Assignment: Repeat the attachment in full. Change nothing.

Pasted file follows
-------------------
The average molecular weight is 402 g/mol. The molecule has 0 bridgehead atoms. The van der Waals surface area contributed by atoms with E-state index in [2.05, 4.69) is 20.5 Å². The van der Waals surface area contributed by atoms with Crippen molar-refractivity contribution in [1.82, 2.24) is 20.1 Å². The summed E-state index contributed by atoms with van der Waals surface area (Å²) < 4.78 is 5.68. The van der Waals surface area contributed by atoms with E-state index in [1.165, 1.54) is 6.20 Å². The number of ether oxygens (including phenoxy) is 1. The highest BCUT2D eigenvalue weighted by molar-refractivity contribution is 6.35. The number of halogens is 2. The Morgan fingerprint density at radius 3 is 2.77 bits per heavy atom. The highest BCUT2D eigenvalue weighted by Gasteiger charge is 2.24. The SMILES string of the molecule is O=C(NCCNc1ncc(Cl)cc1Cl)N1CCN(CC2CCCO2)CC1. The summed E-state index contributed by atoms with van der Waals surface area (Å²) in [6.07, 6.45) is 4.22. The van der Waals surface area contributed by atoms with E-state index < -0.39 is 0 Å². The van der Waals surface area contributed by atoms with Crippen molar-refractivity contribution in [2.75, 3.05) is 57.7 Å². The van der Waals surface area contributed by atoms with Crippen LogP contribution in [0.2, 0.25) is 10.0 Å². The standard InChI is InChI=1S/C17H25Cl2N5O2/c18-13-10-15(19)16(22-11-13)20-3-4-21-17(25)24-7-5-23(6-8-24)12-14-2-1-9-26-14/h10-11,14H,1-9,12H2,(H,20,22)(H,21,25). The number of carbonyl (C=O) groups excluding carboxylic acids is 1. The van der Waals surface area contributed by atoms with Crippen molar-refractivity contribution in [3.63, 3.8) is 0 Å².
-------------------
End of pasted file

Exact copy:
The average molecular weight is 402 g/mol. The molecule has 0 bridgehead atoms. The van der Waals surface area contributed by atoms with E-state index in [2.05, 4.69) is 20.5 Å². The van der Waals surface area contributed by atoms with Crippen molar-refractivity contribution in [1.82, 2.24) is 20.1 Å². The summed E-state index contributed by atoms with van der Waals surface area (Å²) < 4.78 is 5.68. The van der Waals surface area contributed by atoms with E-state index in [1.165, 1.54) is 6.20 Å². The number of ether oxygens (including phenoxy) is 1. The highest BCUT2D eigenvalue weighted by molar-refractivity contribution is 6.35. The number of halogens is 2. The Morgan fingerprint density at radius 3 is 2.77 bits per heavy atom. The highest BCUT2D eigenvalue weighted by Gasteiger charge is 2.24. The SMILES string of the molecule is O=C(NCCNc1ncc(Cl)cc1Cl)N1CCN(CC2CCCO2)CC1. The summed E-state index contributed by atoms with van der Waals surface area (Å²) in [6.07, 6.45) is 4.22. The van der Waals surface area contributed by atoms with E-state index < -0.39 is 0 Å². The van der Waals surface area contributed by atoms with Crippen molar-refractivity contribution in [2.75, 3.05) is 57.7 Å². The van der Waals surface area contributed by atoms with Crippen LogP contribution in [0.2, 0.25) is 10.0 Å². The standard InChI is InChI=1S/C17H25Cl2N5O2/c18-13-10-15(19)16(22-11-13)20-3-4-21-17(25)24-7-5-23(6-8-24)12-14-2-1-9-26-14/h10-11,14H,1-9,12H2,(H,20,22)(H,21,25). The number of carbonyl (C=O) groups excluding carboxylic acids is 1. The van der Waals surface area contributed by atoms with Crippen molar-refractivity contribution in [3.63, 3.8) is 0 Å².